Conan quietly conquered the Hottest Comics this week, but a relic of the 1990s walked away with the Oddball of the Week Award in today’s Trends & Oddballs.

In modern terms, it’s called a “deep dive”. You peel back the layers and take a closer examination to see what’s the real story. When we take the deeper dive into the Hottest Comics rankings, we see patterns and clues as to what buyers want. Then we have those random, offbeat titles that beg the question, “Who’s buying this stuff?!” 

On that note, let’s dive into this week’s trends.


Here we have an old 1970s gem that tends to go overlooked. Over the decades, Spider-Man has starred in numerous series, and Spectacular Spider-Man was only his second self-titled ongoing series behind Amazing Spider-Man.

Other than being the first issue of the second Spider-Man series, there is not much significant about Spectacular Spider-Man #1, which is why it doesn’t get much respect in the collector circles outside of hardcore Spidey fans. However, there is the first appearance of Edward Lansky, aka Lightmaster.


Conan the Barbarian exerted his dominion over the Hottest Comics this week. None of his comics had any particularly eye-popping numbers, but the sheer volume of Conan issues across the index was impressive. From the top-100 comics to the bottom, this week’s list was littered with Conan. It was not just the first Marvel Conan comic, either. Conan #2 gained over 900 positions, and other early issues from that first series performed well enough to crack the Hottest Comics rankings.

14. THOR #364 (+985)

Arguably the best trick Loki ever pulled was turning Thor into a frog. This gave readers the first appearance of Puddlegulp, who would later be known as Throg. This was referenced in Thor: Ragnarok, and my suspicion is this issue suddenly gained so much ground due to the Loki Disney+ series debut.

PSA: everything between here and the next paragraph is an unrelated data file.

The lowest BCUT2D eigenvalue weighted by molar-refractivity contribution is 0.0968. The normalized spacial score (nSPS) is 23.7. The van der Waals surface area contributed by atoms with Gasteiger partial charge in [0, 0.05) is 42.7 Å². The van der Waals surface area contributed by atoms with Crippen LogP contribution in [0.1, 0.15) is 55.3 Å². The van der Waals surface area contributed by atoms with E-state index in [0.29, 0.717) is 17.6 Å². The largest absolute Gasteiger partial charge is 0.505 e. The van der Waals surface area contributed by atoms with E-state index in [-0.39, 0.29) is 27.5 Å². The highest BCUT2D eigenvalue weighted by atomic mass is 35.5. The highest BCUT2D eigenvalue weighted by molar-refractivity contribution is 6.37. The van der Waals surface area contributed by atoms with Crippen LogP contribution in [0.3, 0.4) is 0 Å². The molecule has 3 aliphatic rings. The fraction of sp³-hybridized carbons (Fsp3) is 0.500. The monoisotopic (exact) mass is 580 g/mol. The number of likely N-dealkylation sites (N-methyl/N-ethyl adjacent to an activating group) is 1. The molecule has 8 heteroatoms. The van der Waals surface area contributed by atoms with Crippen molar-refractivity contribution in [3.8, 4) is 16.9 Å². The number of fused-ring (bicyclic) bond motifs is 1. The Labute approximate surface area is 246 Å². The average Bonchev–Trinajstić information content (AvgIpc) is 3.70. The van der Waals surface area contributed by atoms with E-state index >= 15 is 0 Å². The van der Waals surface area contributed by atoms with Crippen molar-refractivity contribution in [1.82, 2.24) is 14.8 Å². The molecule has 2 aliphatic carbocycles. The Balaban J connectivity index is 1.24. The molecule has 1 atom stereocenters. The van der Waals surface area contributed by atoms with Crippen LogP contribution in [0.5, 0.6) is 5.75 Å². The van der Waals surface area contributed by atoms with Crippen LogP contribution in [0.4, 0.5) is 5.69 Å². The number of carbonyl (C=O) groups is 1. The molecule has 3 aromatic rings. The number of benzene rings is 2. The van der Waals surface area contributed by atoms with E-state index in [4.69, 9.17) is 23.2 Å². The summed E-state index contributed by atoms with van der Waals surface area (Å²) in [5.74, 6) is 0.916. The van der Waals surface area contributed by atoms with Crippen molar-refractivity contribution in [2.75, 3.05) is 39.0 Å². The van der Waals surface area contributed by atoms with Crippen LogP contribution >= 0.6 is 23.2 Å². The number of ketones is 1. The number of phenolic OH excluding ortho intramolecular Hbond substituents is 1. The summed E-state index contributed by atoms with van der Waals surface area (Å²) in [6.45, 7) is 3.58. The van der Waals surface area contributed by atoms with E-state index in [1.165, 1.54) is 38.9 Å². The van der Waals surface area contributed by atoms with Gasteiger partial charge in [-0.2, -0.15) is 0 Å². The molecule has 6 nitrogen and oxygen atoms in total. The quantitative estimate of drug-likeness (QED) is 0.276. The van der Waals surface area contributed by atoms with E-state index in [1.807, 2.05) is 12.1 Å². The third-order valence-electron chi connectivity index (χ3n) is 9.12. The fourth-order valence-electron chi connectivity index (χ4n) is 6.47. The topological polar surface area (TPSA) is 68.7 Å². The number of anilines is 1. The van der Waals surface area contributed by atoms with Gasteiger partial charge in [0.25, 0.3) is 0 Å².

The first episode was heavy on the comedy; we were treated to a “greatest hits” collection of Loki’s MCU moments. We may yet see a flashback of Throg’s origin. In any event, Thor #364 came out of nowhere this week to nearly crack the top 10, which is impressive in itself.

35. NEW MUTANTS #18 (+140)

On the surface, it would seem the main selling point for New Mutants #18 is the Demon Bear, but it also marked the first appearance of techno-organic fan-favorite Warlock.

There is a growing fandom for the old New Mutants from the Chris Claremont X-Men era. Much of this comes from this year’s release of the much-delayed New Mutants movie, which was not a major hit, but it did win over plenty of fans. That could have Warlock’s faithful hoping he will make his live-action debut in the not-too-distant future.

101. THE SHADOW #1 (+720)

This may not be the original Shadow, but it is good to see a Golden Age throwback getting attention. This 1973 issue marked the series debut of The Shadow under the DC Comics banner.

Remember, this is the inspiration for Batman in many ways, so he is one of the original superheroes. Over the decades, he has starred in various titles, but his Bronze Age The Shadow #1 for DC is a landmark in itself.


186. THE REN & STIMPY SHOW #1 (+813)

It’s not that seeing a kids' cartoon tie-in in the Hottest Comics is anything odd. This year, those cartoon comics are in greater demand than ever. When we are talking about Ren & Stimpy, it would be a disservice not to award them the Oddball of the Week. In the 1990s, The Ren & Stimpy Show laid the groundwork for the irreverent and oftentimes adult content that masquerades as a kids’ cartoon.

What caught my attention is not only did The Ren & Stimpy Show #1 crack the top 1,001, it was popular enough to get inside the top 200. That is impressive for such a random comic.

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